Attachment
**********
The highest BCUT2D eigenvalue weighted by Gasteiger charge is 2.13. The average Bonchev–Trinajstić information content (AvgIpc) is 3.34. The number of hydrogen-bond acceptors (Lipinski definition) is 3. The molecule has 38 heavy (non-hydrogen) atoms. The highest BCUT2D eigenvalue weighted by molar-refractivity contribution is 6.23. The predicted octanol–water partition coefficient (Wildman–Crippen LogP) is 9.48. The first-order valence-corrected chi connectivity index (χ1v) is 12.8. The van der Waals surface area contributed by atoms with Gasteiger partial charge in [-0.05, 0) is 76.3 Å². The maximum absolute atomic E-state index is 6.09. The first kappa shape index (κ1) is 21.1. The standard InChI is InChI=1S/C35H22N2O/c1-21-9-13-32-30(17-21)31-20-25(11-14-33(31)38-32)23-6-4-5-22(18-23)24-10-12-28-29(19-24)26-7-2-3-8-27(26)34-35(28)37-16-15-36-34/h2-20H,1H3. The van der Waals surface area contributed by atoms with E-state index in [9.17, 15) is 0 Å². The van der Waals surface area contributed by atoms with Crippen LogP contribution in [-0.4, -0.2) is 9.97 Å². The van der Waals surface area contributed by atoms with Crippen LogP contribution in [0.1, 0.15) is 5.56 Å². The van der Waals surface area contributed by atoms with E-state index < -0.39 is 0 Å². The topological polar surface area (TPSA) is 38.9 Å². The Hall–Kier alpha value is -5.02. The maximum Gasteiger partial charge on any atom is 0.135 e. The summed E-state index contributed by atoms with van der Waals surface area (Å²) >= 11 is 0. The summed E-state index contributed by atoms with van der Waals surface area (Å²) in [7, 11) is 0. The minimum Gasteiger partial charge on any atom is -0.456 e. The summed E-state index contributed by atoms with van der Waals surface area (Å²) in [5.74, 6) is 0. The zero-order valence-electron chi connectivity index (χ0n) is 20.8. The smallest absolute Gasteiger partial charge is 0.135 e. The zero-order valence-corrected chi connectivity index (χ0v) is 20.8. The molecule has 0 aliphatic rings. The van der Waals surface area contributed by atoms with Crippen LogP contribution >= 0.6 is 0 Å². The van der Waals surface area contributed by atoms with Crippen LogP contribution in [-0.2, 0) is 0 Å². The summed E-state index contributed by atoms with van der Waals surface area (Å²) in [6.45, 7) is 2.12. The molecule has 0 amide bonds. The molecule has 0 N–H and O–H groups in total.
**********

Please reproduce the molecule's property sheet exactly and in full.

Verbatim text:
The highest BCUT2D eigenvalue weighted by Gasteiger charge is 2.13. The average Bonchev–Trinajstić information content (AvgIpc) is 3.34. The number of hydrogen-bond acceptors (Lipinski definition) is 3. The molecule has 38 heavy (non-hydrogen) atoms. The highest BCUT2D eigenvalue weighted by molar-refractivity contribution is 6.23. The predicted octanol–water partition coefficient (Wildman–Crippen LogP) is 9.48. The first-order valence-corrected chi connectivity index (χ1v) is 12.8. The van der Waals surface area contributed by atoms with Gasteiger partial charge in [-0.05, 0) is 76.3 Å². The maximum absolute atomic E-state index is 6.09. The first kappa shape index (κ1) is 21.1. The standard InChI is InChI=1S/C35H22N2O/c1-21-9-13-32-30(17-21)31-20-25(11-14-33(31)38-32)23-6-4-5-22(18-23)24-10-12-28-29(19-24)26-7-2-3-8-27(26)34-35(28)37-16-15-36-34/h2-20H,1H3. The van der Waals surface area contributed by atoms with E-state index in [9.17, 15) is 0 Å². The van der Waals surface area contributed by atoms with Crippen LogP contribution in [-0.4, -0.2) is 9.97 Å². The van der Waals surface area contributed by atoms with Crippen LogP contribution in [0.1, 0.15) is 5.56 Å². The van der Waals surface area contributed by atoms with E-state index < -0.39 is 0 Å². The topological polar surface area (TPSA) is 38.9 Å². The Hall–Kier alpha value is -5.02. The maximum Gasteiger partial charge on any atom is 0.135 e. The summed E-state index contributed by atoms with van der Waals surface area (Å²) >= 11 is 0. The summed E-state index contributed by atoms with van der Waals surface area (Å²) in [7, 11) is 0. The minimum Gasteiger partial charge on any atom is -0.456 e. The summed E-state index contributed by atoms with van der Waals surface area (Å²) in [5.74, 6) is 0. The zero-order valence-electron chi connectivity index (χ0n) is 20.8. The smallest absolute Gasteiger partial charge is 0.135 e. The zero-order valence-corrected chi connectivity index (χ0v) is 20.8. The molecule has 0 aliphatic rings. The van der Waals surface area contributed by atoms with Crippen LogP contribution >= 0.6 is 0 Å². The van der Waals surface area contributed by atoms with Crippen LogP contribution in [-0.2, 0) is 0 Å². The summed E-state index contributed by atoms with van der Waals surface area (Å²) in [6.45, 7) is 2.12. The molecule has 0 amide bonds. The molecule has 0 N–H and O–H groups in total.